that there's even beyond literacy there was a sense that islam was a prophetic religion that had a strong ethos of solidarity and social justice that i think helped enslaved peoples survive in all sorts of ways. >> how conscious other than people like the traders and the viceroy, how conscious were sort of the people of the, the white people of the americas i guess who respect the people of the -- who aren't the people of the americas that they were muslims? was that part of the perception of it all or all the same that they just came from somewhere else and had their own -- >> i think it wasn't a problem until it became a problem, you know? if it was -- so in the largest urban slave rebellion in americas in history was led by, was -- had very strong participation by muslims in 1835. and that became very much part of the counterinsurgent response of, you know, islam as a problem. from the beginning, again, from nearly the first early uprisings and movements for resistance muslims often iewfed as a problem. -- identified as a problem. and spanish authorities were constantly issuing edicts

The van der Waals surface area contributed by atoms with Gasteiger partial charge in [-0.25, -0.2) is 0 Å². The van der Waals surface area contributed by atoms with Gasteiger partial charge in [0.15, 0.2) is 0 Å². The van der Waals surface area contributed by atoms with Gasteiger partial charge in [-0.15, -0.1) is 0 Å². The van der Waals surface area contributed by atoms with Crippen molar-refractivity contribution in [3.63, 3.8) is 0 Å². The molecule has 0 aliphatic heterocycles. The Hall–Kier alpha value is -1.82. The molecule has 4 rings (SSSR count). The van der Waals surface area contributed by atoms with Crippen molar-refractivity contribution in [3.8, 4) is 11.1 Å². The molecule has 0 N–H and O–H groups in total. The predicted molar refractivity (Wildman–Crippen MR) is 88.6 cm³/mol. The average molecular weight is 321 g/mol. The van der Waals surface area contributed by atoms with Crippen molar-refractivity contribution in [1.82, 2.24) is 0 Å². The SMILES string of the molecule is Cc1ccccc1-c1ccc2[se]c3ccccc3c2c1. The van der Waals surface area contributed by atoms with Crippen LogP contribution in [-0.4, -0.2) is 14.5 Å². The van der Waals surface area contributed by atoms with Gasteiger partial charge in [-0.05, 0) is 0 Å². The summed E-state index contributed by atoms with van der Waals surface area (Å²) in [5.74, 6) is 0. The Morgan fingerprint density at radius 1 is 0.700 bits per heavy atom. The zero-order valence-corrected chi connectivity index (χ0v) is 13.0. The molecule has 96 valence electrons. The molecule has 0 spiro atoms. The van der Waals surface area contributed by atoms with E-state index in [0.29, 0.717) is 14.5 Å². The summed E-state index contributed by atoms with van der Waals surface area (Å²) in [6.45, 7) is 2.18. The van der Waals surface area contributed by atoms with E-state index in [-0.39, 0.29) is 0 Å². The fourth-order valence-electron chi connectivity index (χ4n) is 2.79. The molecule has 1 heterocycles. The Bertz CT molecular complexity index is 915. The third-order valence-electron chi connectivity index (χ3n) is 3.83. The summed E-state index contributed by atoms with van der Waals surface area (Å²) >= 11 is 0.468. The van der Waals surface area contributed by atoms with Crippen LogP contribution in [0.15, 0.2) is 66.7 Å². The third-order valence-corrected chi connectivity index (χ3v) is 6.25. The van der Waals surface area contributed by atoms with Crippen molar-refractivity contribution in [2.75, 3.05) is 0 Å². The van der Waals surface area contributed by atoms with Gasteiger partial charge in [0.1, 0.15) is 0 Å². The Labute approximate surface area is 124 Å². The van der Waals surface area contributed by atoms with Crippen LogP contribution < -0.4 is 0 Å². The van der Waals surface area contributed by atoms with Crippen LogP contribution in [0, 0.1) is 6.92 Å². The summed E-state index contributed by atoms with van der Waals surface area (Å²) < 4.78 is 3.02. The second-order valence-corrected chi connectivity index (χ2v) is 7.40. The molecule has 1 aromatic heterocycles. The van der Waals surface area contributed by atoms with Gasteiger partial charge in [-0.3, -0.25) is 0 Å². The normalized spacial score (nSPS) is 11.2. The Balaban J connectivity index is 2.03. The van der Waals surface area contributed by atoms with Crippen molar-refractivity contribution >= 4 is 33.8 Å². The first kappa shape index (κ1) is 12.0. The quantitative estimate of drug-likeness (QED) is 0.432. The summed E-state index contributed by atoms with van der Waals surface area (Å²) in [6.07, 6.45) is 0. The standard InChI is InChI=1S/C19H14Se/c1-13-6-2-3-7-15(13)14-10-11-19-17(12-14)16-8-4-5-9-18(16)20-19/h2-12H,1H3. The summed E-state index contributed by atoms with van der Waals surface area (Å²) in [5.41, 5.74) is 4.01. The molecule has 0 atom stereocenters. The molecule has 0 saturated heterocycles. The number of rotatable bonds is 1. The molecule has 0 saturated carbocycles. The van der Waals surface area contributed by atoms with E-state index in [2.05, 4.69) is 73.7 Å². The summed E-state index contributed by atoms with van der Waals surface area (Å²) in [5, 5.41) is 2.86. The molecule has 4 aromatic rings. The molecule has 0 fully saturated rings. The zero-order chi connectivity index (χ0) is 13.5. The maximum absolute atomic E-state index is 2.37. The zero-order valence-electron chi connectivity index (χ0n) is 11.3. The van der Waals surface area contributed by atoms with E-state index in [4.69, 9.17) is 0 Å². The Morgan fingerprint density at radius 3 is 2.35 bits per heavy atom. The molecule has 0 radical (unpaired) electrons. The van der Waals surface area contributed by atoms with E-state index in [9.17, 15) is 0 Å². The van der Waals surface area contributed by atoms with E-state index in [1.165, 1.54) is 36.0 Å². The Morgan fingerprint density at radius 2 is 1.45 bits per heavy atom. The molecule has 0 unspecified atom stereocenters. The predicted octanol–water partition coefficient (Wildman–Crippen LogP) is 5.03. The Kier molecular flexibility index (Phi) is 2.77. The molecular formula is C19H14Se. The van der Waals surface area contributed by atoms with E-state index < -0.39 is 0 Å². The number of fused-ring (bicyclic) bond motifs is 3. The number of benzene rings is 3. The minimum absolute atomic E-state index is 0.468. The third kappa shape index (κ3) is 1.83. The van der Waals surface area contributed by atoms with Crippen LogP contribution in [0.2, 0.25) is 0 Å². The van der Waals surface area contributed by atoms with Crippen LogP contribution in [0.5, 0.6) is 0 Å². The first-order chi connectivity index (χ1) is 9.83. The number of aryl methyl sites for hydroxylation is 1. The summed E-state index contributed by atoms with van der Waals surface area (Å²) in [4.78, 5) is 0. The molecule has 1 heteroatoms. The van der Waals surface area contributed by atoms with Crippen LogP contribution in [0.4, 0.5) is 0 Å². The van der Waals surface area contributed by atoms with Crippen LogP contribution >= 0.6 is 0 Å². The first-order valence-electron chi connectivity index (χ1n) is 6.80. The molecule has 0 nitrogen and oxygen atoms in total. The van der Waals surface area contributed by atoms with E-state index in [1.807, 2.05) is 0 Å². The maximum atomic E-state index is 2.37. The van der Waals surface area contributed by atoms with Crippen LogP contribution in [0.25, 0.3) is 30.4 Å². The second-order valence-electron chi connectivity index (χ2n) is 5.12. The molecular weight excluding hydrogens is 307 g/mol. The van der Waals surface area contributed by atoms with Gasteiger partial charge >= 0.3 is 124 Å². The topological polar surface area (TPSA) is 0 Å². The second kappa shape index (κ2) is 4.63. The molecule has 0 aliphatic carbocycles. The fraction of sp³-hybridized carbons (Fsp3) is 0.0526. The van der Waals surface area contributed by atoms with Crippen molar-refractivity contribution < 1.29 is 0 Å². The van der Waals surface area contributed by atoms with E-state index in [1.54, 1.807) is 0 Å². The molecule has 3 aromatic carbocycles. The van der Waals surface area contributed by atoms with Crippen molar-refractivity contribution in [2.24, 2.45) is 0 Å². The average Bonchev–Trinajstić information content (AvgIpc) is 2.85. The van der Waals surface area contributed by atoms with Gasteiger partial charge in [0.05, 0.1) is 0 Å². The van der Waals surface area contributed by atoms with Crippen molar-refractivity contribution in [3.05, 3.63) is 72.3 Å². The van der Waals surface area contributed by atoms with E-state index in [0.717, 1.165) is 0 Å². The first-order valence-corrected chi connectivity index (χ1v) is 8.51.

for a great presentation. my question is about your presentation, how does religion affects different styles? i am wondering if you talk to different diversity programs on those different campuses and how activism affects different things. >> in much the same way that we didn't find major differences in adoption among students who were fiscally conservative or socially conservative, we did see religious students and nonreligious students on each campus more or less adopted similar -- they fell into the style. that was typical of their campus, this was among women, this was in part because we studied women more carefully, we wrote a whole chapter on what we called conservative femininity. we doing is to -- interviews around the time, we were doing these interviews around the time that sarah palin was on the ticket so there is a lot of conversation about what it meant to be a conservative woman. really interested to come to understand to be a conservative woman is to be feminine, and to despise liberal feminism because liberal feminism is narrowing the opportunities for women and directing the